Carroll gets to the subject of free will by noting the poetic naturalist views “wants” or “beliefs” as fitting the human level of talking about the world, but not that of elementary particles. To the physicist, if one is given a precise quantum state, the next state is entirely predictable; i.e. determinism is instantiated in physical reality. The error of the free will proponent, he argues, is mixing the human level concept of “choice” or ‘volition” with the subatomic level idea of a change in quantum states. The word “choice” (like the word “cause”) makes sense at the human level because of the arrow of time; that is, our lack of knowledge of the future. However, the concept of human agency (free agency?) introduces an element of indeterminacy into the universe which is not compatible with the Core Theory, hence is invalid. He follows this up with several of the classic neuroscientific studies that discourage the credibility that we make decisions before the brain acts. Perhaps inconsistently but understandably, Carroll still feels “blame” and “responsibility” are reasonable at the human level since they fit that level of understanding even if they are incompatible with the quantum or the cellular level of understanding.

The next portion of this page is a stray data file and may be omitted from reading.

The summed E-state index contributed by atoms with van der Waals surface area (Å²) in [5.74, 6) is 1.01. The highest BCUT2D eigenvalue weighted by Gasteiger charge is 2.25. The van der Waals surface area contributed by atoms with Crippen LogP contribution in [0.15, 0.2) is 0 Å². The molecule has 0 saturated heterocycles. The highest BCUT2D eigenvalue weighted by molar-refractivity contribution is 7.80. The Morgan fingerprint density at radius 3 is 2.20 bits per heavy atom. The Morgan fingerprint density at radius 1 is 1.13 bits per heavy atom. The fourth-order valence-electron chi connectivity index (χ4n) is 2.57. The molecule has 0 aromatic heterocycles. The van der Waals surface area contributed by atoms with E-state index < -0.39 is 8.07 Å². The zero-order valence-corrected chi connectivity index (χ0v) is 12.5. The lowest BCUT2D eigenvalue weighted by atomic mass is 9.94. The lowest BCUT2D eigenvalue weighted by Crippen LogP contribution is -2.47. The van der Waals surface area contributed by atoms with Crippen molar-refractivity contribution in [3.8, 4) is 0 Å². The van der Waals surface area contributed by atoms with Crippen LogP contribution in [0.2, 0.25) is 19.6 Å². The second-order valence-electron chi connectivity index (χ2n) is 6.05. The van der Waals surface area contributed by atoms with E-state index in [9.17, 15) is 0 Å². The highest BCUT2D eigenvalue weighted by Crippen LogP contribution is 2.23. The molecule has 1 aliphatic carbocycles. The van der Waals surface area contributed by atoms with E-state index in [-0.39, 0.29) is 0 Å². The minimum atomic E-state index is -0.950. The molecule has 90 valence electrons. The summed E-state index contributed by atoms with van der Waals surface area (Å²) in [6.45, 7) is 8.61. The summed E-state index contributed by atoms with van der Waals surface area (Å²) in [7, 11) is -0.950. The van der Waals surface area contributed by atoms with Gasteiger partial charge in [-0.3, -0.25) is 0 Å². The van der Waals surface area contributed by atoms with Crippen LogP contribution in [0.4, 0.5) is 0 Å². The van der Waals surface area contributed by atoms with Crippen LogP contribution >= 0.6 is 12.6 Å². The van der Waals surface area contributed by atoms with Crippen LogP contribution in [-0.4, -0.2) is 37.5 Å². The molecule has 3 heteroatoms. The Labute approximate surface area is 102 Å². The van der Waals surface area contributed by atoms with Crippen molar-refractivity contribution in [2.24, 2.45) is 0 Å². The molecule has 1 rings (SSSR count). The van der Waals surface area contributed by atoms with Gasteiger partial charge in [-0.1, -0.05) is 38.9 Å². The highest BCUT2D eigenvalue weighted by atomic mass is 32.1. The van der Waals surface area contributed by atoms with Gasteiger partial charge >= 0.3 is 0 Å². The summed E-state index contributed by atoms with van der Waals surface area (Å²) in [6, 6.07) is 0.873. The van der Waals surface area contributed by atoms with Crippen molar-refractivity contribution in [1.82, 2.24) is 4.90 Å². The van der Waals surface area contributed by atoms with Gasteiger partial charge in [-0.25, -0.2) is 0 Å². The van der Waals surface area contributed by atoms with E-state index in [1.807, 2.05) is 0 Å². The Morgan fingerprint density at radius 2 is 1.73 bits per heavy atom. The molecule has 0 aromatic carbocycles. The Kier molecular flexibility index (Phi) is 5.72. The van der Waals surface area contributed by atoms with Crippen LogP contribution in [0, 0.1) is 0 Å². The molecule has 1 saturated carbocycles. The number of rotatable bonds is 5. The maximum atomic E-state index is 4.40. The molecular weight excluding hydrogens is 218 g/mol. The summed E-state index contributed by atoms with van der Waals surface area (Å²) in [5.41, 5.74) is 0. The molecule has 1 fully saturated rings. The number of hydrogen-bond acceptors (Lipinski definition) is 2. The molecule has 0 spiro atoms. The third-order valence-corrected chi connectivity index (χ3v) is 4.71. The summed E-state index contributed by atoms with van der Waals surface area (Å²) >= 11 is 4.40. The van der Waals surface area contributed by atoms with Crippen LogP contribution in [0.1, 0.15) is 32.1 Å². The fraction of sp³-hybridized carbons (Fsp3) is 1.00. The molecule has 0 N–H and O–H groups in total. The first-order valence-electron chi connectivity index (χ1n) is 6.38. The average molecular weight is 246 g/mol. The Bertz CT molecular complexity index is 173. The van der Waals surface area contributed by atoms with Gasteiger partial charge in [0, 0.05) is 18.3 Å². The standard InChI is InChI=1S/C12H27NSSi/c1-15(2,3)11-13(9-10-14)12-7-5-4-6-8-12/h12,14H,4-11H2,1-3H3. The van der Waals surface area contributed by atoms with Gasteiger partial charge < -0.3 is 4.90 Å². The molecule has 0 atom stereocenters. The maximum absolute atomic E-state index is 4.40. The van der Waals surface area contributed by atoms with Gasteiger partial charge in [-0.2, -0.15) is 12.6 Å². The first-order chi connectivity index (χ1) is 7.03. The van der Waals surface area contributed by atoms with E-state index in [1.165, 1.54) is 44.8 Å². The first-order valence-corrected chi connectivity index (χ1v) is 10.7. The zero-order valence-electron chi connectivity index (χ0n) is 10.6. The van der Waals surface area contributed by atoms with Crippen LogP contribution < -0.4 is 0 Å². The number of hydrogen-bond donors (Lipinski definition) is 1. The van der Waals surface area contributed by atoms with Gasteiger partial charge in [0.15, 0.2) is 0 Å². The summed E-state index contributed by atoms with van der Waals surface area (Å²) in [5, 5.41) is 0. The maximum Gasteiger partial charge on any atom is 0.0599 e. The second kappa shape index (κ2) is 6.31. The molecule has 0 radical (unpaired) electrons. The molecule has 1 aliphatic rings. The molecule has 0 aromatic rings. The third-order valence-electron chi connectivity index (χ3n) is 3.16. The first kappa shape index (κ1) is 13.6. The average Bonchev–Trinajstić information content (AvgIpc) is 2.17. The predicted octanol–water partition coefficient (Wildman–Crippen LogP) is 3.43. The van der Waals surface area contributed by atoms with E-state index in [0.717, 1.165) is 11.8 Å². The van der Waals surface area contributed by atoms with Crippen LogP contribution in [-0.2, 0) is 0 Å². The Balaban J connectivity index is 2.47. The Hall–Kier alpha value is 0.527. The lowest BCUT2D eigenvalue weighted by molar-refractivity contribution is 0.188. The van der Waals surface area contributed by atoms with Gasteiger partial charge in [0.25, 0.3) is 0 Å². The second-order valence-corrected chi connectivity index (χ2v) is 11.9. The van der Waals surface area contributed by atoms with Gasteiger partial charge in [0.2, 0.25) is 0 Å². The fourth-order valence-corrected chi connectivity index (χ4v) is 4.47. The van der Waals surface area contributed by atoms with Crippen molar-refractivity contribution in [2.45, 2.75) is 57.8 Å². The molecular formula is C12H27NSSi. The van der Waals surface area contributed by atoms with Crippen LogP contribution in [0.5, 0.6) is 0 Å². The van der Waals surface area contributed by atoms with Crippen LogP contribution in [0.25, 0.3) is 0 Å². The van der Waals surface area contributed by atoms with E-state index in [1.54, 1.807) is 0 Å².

The final section called Caring begins with a chapter titled Three Billion Heartbeats (an average human lifespan) where he reiterates our mortality and the limits of the purpose of our existence. The quest for the good life, for meaning, and for a framework of morality are not found in the realm of science, but in ourselves. Poetic naturalism rejects a teleological inclination built into the universe and views “meaning in the same way we view other concepts that human beings invent to talk about the universe.”21 While there is no standard by which we are guided; what can be said is that we evolved to care about the world, that consciousness emerged allowing learning and self-reflection, and that meaning comes from real life.
Carroll then spends three chapters on ethics reminding us science can tells us what is, we can never determine what ought to be from what is. Most of his discussion is a painfully brief summary of the field of ethics. His particular points include:
(1) Ethical arguments invariably use unsound logic to attempt to convert what is to what ought to be.
(2) Nature and the universe do not pass moral judgments: morality is a human construct.
(3) Our system of ethics should be based on improving the well-being of conscious creatures.
(4) Utilitarianism, deontology, and virtue ethics each involve unsolvable problems.
He concludes with the following: “Poetic naturalism doesn’t tell us how to behave, but it warns us away from the false complacency associated with the conviction that our morals are objectively the best. Our lives are changing in unpredictable ways; we need to be able to make judgements with clear eyes and an accurate picture of how the world operates. We don’t need an immovable place to stand; we need to make our peace with a universe that doesn’t care what we do and take pride in the fact that we care anyway.”22
(ninth continuation next post)
21Carroll, Sean, The Big Picture. Penguin Random House, LLC, New York, NY, 2016. ISBN 978-052595- 482-8, page 390.
22Ibid., page 418.